Wednesday of the Fifth Week in Ordinary Time
Lectionary: 331
Reading 1

1 Kgs 10:1-10

The queen of Sheba, having heard of Solomon's fame,
came to test him with subtle questions.
She arrived in Jerusalem with a very numerous retinue,
and with camels bearing spices,
a large amount of gold, and precious stones.
She came to Solomon and questioned him on every subject
in which she was interested.
King Solomon explained everything she asked about,
and there remained nothing hidden from him
that he could not explain to her.

When the queen of Sheba witnessed Solomon's great wisdom,
the palace he had built, the food at his table,
the seating of his ministers, the attendance and garb of his waiters,
his banquet service,
and the burnt offerings he offered in the temple of the LORD,
she was breathless.
"The report I heard in my country
about your deeds and your wisdom is true," she told the king.
"Though I did not believe the report until I came and saw with my own eyes,
I have discovered that they were not telling me the half.
Your wisdom and prosperity surpass the report I heard.
Blessed are your men, blessed these servants of yours,
who stand before you always and listen to your wisdom.
Blessed be the LORD, your God,
whom it has pleased to place you on the throne of Israel.
In his enduring love for Israel,
the LORD has made you king to carry out judgment and justice."
Then she gave the king one hundred and twenty gold talents,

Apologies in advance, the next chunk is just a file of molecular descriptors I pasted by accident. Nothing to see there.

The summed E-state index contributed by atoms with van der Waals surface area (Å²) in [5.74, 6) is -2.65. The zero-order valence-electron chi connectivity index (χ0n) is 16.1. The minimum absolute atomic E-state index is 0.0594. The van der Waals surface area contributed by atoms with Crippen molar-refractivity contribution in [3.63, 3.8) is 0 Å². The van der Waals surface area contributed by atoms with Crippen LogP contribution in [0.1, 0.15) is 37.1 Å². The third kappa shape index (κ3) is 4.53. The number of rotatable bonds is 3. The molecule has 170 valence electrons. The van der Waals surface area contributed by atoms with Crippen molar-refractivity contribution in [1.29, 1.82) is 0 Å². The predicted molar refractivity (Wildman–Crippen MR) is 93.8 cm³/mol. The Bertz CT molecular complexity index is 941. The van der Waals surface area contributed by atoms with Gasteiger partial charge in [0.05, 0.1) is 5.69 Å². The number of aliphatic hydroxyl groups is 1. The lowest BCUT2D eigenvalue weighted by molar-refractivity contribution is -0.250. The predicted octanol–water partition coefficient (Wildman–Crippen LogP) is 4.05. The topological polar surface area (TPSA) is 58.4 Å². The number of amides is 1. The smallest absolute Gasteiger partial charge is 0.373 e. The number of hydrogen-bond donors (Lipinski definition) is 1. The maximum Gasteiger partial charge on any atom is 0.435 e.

a very large quantity of spices, and precious stones.
Never again did anyone bring such an abundance of spices
as the queen of Sheba gave to King Solomon.

Responsorial Psalm

37:5-6, 30-31, 39-40

R. (30a) The mouth of the just murmurs wisdom.
Commit to the LORD your way;
trust in him, and he will act.
He will make justice dawn for you like the light;
bright as the noonday shall be your vindication.
R. The mouth of the just murmurs wisdom.
The mouth of the just man tells of wisdom
and his tongue utters what is right.
The law of his God is in his heart,
and his steps do not falter.
R. The mouth of the just murmurs wisdom.
The salvation of the just is from the LORD;
he is their refuge in time of distress.
And the LORD helps them and delivers them;
he delivers them from the wicked and saves them,
because they take refuge in him.
R. The mouth of the just murmurs wisdom.


Jn 17:17b, 17a

R. Alleluia, alleluia.
Your word, O Lord, is truth:
consecrate us in the truth.
R. Alleluia, alleluia.


Mk 7:14-23